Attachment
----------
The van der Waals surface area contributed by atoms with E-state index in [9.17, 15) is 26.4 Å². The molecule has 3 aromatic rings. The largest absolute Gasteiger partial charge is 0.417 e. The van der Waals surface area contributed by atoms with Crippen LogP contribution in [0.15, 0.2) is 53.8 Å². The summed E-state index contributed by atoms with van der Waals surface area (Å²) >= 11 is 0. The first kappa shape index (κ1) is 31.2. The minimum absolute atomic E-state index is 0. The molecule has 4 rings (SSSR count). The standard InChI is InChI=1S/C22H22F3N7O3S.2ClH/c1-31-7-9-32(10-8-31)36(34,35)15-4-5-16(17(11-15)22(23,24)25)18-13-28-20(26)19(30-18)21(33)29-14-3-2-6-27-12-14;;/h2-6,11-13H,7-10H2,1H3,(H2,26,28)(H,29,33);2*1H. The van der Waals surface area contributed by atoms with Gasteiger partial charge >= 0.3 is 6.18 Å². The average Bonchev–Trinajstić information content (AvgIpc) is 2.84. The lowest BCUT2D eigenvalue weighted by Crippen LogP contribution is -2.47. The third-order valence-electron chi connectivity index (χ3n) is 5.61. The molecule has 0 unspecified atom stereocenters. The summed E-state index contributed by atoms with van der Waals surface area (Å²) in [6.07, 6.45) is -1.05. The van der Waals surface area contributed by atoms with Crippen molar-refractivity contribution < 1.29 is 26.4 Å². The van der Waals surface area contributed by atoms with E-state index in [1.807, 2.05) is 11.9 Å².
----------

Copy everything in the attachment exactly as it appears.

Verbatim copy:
The van der Waals surface area contributed by atoms with E-state index in [9.17, 15) is 26.4 Å². The molecule has 3 aromatic rings. The largest absolute Gasteiger partial charge is 0.417 e. The van der Waals surface area contributed by atoms with Crippen LogP contribution in [0.15, 0.2) is 53.8 Å². The summed E-state index contributed by atoms with van der Waals surface area (Å²) >= 11 is 0. The first kappa shape index (κ1) is 31.2. The minimum absolute atomic E-state index is 0. The molecule has 4 rings (SSSR count). The standard InChI is InChI=1S/C22H22F3N7O3S.2ClH/c1-31-7-9-32(10-8-31)36(34,35)15-4-5-16(17(11-15)22(23,24)25)18-13-28-20(26)19(30-18)21(33)29-14-3-2-6-27-12-14;;/h2-6,11-13H,7-10H2,1H3,(H2,26,28)(H,29,33);2*1H. The van der Waals surface area contributed by atoms with Gasteiger partial charge >= 0.3 is 6.18 Å². The average Bonchev–Trinajstić information content (AvgIpc) is 2.84. The lowest BCUT2D eigenvalue weighted by Crippen LogP contribution is -2.47. The third-order valence-electron chi connectivity index (χ3n) is 5.61. The molecule has 0 unspecified atom stereocenters. The summed E-state index contributed by atoms with van der Waals surface area (Å²) in [6.07, 6.45) is -1.05. The van der Waals surface area contributed by atoms with Crippen molar-refractivity contribution < 1.29 is 26.4 Å². The van der Waals surface area contributed by atoms with E-state index in [1.807, 2.05) is 11.9 Å².